I don’t mean to sound harsh here, man, but 6 years of saving money to travel? You could have been traveling AND saving money for those 6 years. This is probably going to piss you off, but it seems to me as if you’re either making travel out to be something WAY bigger than what it is or you’re just a little scared of uncertainty. Both of which are alright. Once you start traveling you will figure out real quick that travel is all about uncertainty, and you may even learn to revel in it. But you say that you have enough cash to travel for “some months,” so I have to ask why you haven’t left yet. Believe me here, during those months you will figure out a way to keep going if you really want to.

      Traveling is really pretty simple.

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      • André Vieira November 6, 2012, 4:11 am

        Hey Wade, let me start by stating the fact that you answer your readers is really cool and it is one of the reasons I love this website so much. It transmits the idea that you really do care.

        Concerning the topic, I understand the point of view you present because it has been in my mind a lot of times.
        I do travel once in a while but not long-term (around 2 weeks each travel, 1 or 2 times a year, mostly in European countries) in order to “satiate my thirst” for a while. I’ve been studying computer engineering for 6 years which makes it extremely hard for me to find a lot of time to travel, work and study at the same time.

        “No way, man, traveling is just the beginning.”

        That is what I read in almost every travelling blog/book and I somehow agree with it, although I don’t want to take it for granted. I don’t know what will happen when the time comes. There is a possibility that I can’t stand it. There is a possibility that I find someone (or someplace) special and decide to create roots. There are so many possibilities that I just don’t even dare to think about my future. Why should I? Let’s just say that the travelling is the end of my sight when I look to the horizon, but it doesn’t mean it is the real end.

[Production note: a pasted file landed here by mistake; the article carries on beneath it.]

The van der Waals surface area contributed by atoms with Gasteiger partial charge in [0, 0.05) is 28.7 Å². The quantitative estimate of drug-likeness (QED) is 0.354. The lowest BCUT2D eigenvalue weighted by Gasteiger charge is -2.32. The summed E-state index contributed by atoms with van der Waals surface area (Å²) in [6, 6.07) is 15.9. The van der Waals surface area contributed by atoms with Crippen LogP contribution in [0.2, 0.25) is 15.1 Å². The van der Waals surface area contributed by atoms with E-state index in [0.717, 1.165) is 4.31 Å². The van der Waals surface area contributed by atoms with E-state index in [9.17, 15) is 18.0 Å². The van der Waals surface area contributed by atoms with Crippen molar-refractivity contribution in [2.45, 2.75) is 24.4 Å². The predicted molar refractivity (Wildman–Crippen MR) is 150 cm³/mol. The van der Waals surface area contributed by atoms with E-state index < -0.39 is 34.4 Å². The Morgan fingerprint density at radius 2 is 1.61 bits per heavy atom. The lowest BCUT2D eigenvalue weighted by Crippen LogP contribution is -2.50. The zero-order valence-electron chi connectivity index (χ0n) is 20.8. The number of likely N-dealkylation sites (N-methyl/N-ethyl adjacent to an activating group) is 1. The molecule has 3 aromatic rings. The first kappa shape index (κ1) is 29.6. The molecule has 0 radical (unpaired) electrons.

“This is probably going to piss you off, but it seems to me as if you’re either making travel out to be something WAY bigger than what it is or you’re just a little scared of uncertainty. ”

        I’ve also thought about it and it’s probably true (the first part). Maybe I kind of romanticize long-term travelling, which is completely normal for a person that has been dreaming of doing it for so long. Still, I think I will not get disappointed because, for instance, in 2011 I spent 6 months in Poland while studying (not that much studying actually) and I can honestly say those were the best 6 months of my life due to all the extremely interesting people and places I met and saw. That experience reinforced my motivation.

        I understand your point of view towards my situation because I believe we have very different backgrounds which is probably why my situation looks kind of strange in your eyes.

        Cheers, and keep updating this fantastic website! 🙂

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        • Wade Shepard November 6, 2012, 4:45 am

          This is excellent to hear. It seems as if you have a good take on this. I’m not worried about you 🙂 If a year from now you’re still telling me the same thing I may give you a good kick in the ass haha.